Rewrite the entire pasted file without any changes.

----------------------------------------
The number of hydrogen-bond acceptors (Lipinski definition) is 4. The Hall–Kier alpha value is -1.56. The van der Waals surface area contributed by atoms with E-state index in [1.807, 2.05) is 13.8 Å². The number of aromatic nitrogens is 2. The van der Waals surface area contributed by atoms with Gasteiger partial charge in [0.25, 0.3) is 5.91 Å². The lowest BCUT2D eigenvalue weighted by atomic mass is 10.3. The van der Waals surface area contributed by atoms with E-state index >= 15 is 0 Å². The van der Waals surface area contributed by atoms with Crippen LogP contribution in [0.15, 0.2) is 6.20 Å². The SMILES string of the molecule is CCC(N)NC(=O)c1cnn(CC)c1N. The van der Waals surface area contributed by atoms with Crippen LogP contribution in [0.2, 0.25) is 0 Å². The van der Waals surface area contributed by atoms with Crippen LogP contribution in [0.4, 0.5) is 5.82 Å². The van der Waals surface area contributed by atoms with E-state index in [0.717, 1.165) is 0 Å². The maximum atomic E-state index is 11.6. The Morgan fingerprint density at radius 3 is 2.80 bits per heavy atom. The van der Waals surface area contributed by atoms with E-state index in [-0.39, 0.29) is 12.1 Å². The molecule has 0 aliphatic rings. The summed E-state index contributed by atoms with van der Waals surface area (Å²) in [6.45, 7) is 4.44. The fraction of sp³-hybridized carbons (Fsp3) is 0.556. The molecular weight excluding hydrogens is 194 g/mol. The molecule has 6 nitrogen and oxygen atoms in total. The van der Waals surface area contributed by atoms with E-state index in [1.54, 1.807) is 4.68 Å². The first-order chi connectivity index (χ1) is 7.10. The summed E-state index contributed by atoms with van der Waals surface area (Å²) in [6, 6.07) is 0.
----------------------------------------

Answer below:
The number of hydrogen-bond acceptors (Lipinski definition) is 4. The Hall–Kier alpha value is -1.56. The van der Waals surface area contributed by atoms with E-state index in [1.807, 2.05) is 13.8 Å². The number of aromatic nitrogens is 2. The van der Waals surface area contributed by atoms with Gasteiger partial charge in [0.25, 0.3) is 5.91 Å². The lowest BCUT2D eigenvalue weighted by atomic mass is 10.3. The van der Waals surface area contributed by atoms with E-state index >= 15 is 0 Å². The van der Waals surface area contributed by atoms with Crippen LogP contribution in [0.15, 0.2) is 6.20 Å². The SMILES string of the molecule is CCC(N)NC(=O)c1cnn(CC)c1N. The van der Waals surface area contributed by atoms with Crippen LogP contribution in [0.2, 0.25) is 0 Å². The van der Waals surface area contributed by atoms with Crippen LogP contribution in [0.4, 0.5) is 5.82 Å². The van der Waals surface area contributed by atoms with E-state index in [0.717, 1.165) is 0 Å². The maximum atomic E-state index is 11.6. The Morgan fingerprint density at radius 3 is 2.80 bits per heavy atom. The van der Waals surface area contributed by atoms with E-state index in [-0.39, 0.29) is 12.1 Å². The molecule has 0 aliphatic rings. The summed E-state index contributed by atoms with van der Waals surface area (Å²) in [6.45, 7) is 4.44. The fraction of sp³-hybridized carbons (Fsp3) is 0.556. The molecular weight excluding hydrogens is 194 g/mol. The molecule has 6 nitrogen and oxygen atoms in total. The van der Waals surface area contributed by atoms with E-state index in [1.54, 1.807) is 4.68 Å². The first-order chi connectivity index (χ1) is 7.10. The summed E-state index contributed by atoms with van der Waals surface area (Å²) in [6, 6.07) is 0.